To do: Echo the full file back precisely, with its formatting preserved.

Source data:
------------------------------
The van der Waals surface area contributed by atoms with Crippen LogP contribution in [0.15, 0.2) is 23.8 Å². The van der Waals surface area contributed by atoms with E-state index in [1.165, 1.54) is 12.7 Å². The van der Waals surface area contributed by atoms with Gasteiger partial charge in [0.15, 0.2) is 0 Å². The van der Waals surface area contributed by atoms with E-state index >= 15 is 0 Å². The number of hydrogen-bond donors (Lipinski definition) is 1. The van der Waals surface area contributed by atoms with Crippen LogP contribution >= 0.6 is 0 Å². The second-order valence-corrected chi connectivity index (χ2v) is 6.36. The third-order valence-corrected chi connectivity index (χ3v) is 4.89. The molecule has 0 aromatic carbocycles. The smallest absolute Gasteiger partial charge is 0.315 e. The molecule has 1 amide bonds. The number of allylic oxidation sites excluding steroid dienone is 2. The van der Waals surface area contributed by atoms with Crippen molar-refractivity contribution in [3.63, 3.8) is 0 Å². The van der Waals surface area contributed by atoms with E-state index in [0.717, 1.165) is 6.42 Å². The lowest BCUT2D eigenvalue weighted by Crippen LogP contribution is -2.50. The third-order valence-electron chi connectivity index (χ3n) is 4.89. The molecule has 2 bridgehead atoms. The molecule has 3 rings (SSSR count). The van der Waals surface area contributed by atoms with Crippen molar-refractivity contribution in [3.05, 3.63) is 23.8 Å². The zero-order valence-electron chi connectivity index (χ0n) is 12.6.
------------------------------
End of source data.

The van der Waals surface area contributed by atoms with Crippen LogP contribution in [0.15, 0.2) is 23.8 Å². The van der Waals surface area contributed by atoms with E-state index in [1.165, 1.54) is 12.7 Å². The van der Waals surface area contributed by atoms with Gasteiger partial charge in [0.15, 0.2) is 0 Å². The van der Waals surface area contributed by atoms with E-state index >= 15 is 0 Å². The number of hydrogen-bond donors (Lipinski definition) is 1. The van der Waals surface area contributed by atoms with Crippen LogP contribution >= 0.6 is 0 Å². The second-order valence-corrected chi connectivity index (χ2v) is 6.36. The third-order valence-corrected chi connectivity index (χ3v) is 4.89. The molecule has 0 aromatic carbocycles. The smallest absolute Gasteiger partial charge is 0.315 e. The molecule has 1 amide bonds. The number of allylic oxidation sites excluding steroid dienone is 2. The van der Waals surface area contributed by atoms with Crippen molar-refractivity contribution in [3.63, 3.8) is 0 Å². The van der Waals surface area contributed by atoms with E-state index in [0.717, 1.165) is 6.42 Å². The lowest BCUT2D eigenvalue weighted by Crippen LogP contribution is -2.50. The third-order valence-electron chi connectivity index (χ3n) is 4.89. The molecule has 2 bridgehead atoms. The molecule has 3 rings (SSSR count). The van der Waals surface area contributed by atoms with Crippen molar-refractivity contribution in [3.05, 3.63) is 23.8 Å². The zero-order valence-electron chi connectivity index (χ0n) is 12.6.